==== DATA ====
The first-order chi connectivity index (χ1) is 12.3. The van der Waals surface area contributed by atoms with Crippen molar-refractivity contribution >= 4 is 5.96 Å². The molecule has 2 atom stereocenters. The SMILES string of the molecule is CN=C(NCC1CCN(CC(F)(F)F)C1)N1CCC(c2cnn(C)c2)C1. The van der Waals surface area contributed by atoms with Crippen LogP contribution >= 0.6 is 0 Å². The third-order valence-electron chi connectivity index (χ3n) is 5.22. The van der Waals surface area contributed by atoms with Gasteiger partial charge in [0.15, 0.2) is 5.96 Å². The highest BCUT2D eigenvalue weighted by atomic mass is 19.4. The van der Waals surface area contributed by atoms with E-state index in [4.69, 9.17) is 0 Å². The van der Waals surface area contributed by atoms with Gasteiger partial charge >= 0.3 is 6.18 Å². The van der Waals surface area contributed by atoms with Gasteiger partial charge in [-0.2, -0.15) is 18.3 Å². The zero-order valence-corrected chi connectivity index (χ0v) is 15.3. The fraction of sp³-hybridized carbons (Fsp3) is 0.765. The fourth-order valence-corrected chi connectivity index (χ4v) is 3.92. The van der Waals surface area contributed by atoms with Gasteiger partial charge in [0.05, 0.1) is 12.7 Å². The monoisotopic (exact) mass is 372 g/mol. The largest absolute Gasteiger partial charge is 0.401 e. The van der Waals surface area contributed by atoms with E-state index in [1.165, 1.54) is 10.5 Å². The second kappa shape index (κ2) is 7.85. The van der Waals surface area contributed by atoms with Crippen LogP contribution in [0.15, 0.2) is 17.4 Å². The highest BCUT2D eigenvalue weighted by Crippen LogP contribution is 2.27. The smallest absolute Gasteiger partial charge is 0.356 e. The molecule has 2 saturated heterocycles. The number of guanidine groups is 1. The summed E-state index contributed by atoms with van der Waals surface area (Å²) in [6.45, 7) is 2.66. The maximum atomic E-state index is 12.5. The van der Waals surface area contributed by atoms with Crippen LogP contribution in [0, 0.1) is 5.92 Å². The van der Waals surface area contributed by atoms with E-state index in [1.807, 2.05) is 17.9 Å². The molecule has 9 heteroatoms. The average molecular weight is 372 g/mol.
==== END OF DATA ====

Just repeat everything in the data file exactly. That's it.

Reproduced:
The first-order chi connectivity index (χ1) is 12.3. The van der Waals surface area contributed by atoms with Crippen molar-refractivity contribution >= 4 is 5.96 Å². The molecule has 2 atom stereocenters. The SMILES string of the molecule is CN=C(NCC1CCN(CC(F)(F)F)C1)N1CCC(c2cnn(C)c2)C1. The van der Waals surface area contributed by atoms with Crippen LogP contribution >= 0.6 is 0 Å². The third-order valence-electron chi connectivity index (χ3n) is 5.22. The van der Waals surface area contributed by atoms with Gasteiger partial charge in [0.15, 0.2) is 5.96 Å². The highest BCUT2D eigenvalue weighted by atomic mass is 19.4. The van der Waals surface area contributed by atoms with E-state index in [4.69, 9.17) is 0 Å². The van der Waals surface area contributed by atoms with Gasteiger partial charge >= 0.3 is 6.18 Å². The van der Waals surface area contributed by atoms with Gasteiger partial charge in [-0.2, -0.15) is 18.3 Å². The zero-order valence-corrected chi connectivity index (χ0v) is 15.3. The fraction of sp³-hybridized carbons (Fsp3) is 0.765. The fourth-order valence-corrected chi connectivity index (χ4v) is 3.92. The van der Waals surface area contributed by atoms with Gasteiger partial charge in [0.05, 0.1) is 12.7 Å². The monoisotopic (exact) mass is 372 g/mol. The largest absolute Gasteiger partial charge is 0.401 e. The van der Waals surface area contributed by atoms with E-state index in [1.165, 1.54) is 10.5 Å². The second kappa shape index (κ2) is 7.85. The van der Waals surface area contributed by atoms with Crippen LogP contribution in [0.15, 0.2) is 17.4 Å². The highest BCUT2D eigenvalue weighted by Crippen LogP contribution is 2.27. The smallest absolute Gasteiger partial charge is 0.356 e. The molecule has 2 saturated heterocycles. The number of guanidine groups is 1. The summed E-state index contributed by atoms with van der Waals surface area (Å²) in [6.45, 7) is 2.66. The maximum atomic E-state index is 12.5. The van der Waals surface area contributed by atoms with Crippen LogP contribution in [0, 0.1) is 5.92 Å². The van der Waals surface area contributed by atoms with E-state index in [1.807, 2.05) is 17.9 Å². The molecule has 9 heteroatoms. The average molecular weight is 372 g/mol.